User Reviews

  • Parents say
  • Kids say
Adult Written bybaka yagi June 1, 2020


it is very safe family friendly movie for kids
Adult Written byjmo97 October 21, 2016

Among the weaker Bond films, but still is entertaining

Diamonds Are Forever is a very mixed bag for me: it has a weak performance by the villain, some really silly action scenes, and I didn't think this story w... Continue reading
Teen, 14 years old Written byGusAllen9 February 8, 2021
Teen, 14 years old Written byNonsensical_Reviews December 15, 2020

Connery's last effort has action, sexuality, and more explicit language than seen before.

Diamonds Are Forever is a 1971 Bond movie directed by Guy Hamilton and starring Sean Connery, Charles Gray, Jill St. John, Jimmy Dean, Putter Smith, Bruce Glove... Continue reading

What's the story?

In a prologue, Agent 007, James Bond (Sean Connery), hunts for the evil Ernst Stavro Blofeld, a villain from several previous films, and it looks as if Bond finally catches and kills him. Then, MI6 chief M (Bernard Lee) gives Bond his next assignment: apparently South African diamonds are being smuggled in an attempt to manipulate the market, and Bond is to stop them. His journey takes him from Amsterdam to Las Vegas, tangling with two tricky killers, Mr. Wint (Bruce Glover) and Mr. Kidd (Putter Smith), as well as two duplicitous Bond girls, Plenty O'Toole (Lana Wood) and Tiffany Case (Jill St. John). During an explosive showdown on an oil rig, Bond discovers an even deeper, more sinister plot, as well as the mastermind behind it.

Is it any good?

DIAMONDS ARE FOREVER was Sean Connery's final outing as James Bond, except for his unofficial 1983 "comeback," Never Say Never Again, and it's definitely sillier than its predecessors. I also seems to aim more along the lines of broad entertainment than sharp storytelling. The Mr. Wint and Mr. Kidd characters are troubling in that they're a bit too offbeat and cartoonish, but also the movie hints at their homosexuality and uses it as a despicable aspect.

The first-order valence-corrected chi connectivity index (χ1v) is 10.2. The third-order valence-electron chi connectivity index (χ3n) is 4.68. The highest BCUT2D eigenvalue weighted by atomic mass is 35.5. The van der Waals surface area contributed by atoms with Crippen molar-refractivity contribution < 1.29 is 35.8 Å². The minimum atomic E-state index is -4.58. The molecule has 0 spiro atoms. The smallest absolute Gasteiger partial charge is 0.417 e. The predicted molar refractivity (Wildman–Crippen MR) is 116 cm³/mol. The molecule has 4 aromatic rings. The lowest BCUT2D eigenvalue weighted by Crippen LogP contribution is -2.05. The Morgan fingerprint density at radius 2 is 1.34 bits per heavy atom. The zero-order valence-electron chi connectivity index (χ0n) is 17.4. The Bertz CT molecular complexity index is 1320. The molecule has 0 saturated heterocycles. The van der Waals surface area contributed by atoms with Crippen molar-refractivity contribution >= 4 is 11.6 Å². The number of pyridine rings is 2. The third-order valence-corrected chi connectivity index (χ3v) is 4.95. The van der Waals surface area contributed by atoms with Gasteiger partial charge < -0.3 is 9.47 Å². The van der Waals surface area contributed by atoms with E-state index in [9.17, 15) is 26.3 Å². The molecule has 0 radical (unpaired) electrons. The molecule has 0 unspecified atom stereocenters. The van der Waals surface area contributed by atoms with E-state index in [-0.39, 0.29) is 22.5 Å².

However, Connery is still in top form, and with Guy Hamilton (Goldfinger) at the helm, the movie still moves at a clean, energetic pace. Even scenes such as the infamous "moon buggy" chase are handled with dignity. The two Bond girls in this entry come across as slightly stronger and more cunning than other examples; they're more than just pretty faces. Some fans claim that this movie is "too American," but Bond fits right into the Vegas setting with no trouble. It's a solid, recommended entry in the series.

Talk to your kids about ...

  • Families can talk about the movie's violence. How much is shown and how much is implied? How does the violence in this movie compare to violence in more modern-day movies?

  • What does it mean for Bond to have a "license to kill"? Does Bond ever feel remorse from any of his victims? Does he learn anything? Would you like to have such a license? Should anyone have one?

  • How are the women depicted in this movie? Are they smart? Brave? Strong? Or are they victims?

  • How did you feel about the Mr. Wint and Mr. Kidd characters? If the movie suggests that they are gay, do they come across as good role models? Stereotypes?

  • What is the difference between Bond's appreciation of a fine bottle of sherry, and a character that drinks to get drunk?

Movie details